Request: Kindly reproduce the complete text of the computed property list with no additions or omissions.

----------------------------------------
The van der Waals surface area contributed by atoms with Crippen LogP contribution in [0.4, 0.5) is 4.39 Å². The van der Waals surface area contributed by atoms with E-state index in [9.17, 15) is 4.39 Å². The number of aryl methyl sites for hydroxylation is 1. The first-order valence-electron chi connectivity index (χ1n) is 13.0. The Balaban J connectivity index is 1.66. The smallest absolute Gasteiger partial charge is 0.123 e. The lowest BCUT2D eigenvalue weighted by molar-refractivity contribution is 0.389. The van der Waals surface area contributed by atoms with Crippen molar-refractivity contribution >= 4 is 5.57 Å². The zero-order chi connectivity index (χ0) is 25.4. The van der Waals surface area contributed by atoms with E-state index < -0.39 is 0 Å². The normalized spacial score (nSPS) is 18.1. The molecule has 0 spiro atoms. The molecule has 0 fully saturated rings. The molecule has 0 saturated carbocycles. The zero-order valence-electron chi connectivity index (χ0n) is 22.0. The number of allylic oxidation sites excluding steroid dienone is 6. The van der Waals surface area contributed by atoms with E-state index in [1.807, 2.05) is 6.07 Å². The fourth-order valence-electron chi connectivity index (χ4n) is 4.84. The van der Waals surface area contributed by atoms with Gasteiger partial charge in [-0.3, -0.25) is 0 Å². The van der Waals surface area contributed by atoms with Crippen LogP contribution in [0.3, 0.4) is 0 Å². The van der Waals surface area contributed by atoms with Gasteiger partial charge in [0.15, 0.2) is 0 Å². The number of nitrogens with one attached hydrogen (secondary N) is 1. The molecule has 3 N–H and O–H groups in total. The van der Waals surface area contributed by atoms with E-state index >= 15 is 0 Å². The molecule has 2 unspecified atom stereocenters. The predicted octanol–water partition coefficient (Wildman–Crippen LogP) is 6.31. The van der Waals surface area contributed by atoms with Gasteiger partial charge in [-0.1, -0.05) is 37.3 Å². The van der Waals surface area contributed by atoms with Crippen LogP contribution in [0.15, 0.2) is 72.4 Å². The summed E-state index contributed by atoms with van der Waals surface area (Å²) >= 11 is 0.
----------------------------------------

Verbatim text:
The van der Waals surface area contributed by atoms with Crippen LogP contribution in [0.4, 0.5) is 4.39 Å². The van der Waals surface area contributed by atoms with E-state index in [9.17, 15) is 4.39 Å². The number of aryl methyl sites for hydroxylation is 1. The first-order valence-electron chi connectivity index (χ1n) is 13.0. The Balaban J connectivity index is 1.66. The smallest absolute Gasteiger partial charge is 0.123 e. The lowest BCUT2D eigenvalue weighted by molar-refractivity contribution is 0.389. The van der Waals surface area contributed by atoms with Crippen molar-refractivity contribution >= 4 is 5.57 Å². The zero-order chi connectivity index (χ0) is 25.4. The van der Waals surface area contributed by atoms with E-state index < -0.39 is 0 Å². The normalized spacial score (nSPS) is 18.1. The molecule has 0 spiro atoms. The molecule has 0 fully saturated rings. The molecule has 0 saturated carbocycles. The zero-order valence-electron chi connectivity index (χ0n) is 22.0. The number of allylic oxidation sites excluding steroid dienone is 6. The van der Waals surface area contributed by atoms with E-state index in [1.807, 2.05) is 6.07 Å². The fourth-order valence-electron chi connectivity index (χ4n) is 4.84. The van der Waals surface area contributed by atoms with Gasteiger partial charge in [-0.3, -0.25) is 0 Å². The van der Waals surface area contributed by atoms with Crippen LogP contribution in [0.3, 0.4) is 0 Å². The van der Waals surface area contributed by atoms with Gasteiger partial charge in [0.15, 0.2) is 0 Å². The number of nitrogens with one attached hydrogen (secondary N) is 1. The molecule has 3 N–H and O–H groups in total. The van der Waals surface area contributed by atoms with E-state index >= 15 is 0 Å². The molecule has 2 unspecified atom stereocenters. The predicted octanol–water partition coefficient (Wildman–Crippen LogP) is 6.31. The van der Waals surface area contributed by atoms with Gasteiger partial charge in [-0.1, -0.05) is 37.3 Å². The van der Waals surface area contributed by atoms with Crippen LogP contribution in [0.15, 0.2) is 72.4 Å². The summed E-state index contributed by atoms with van der Waals surface area (Å²) >= 11 is 0.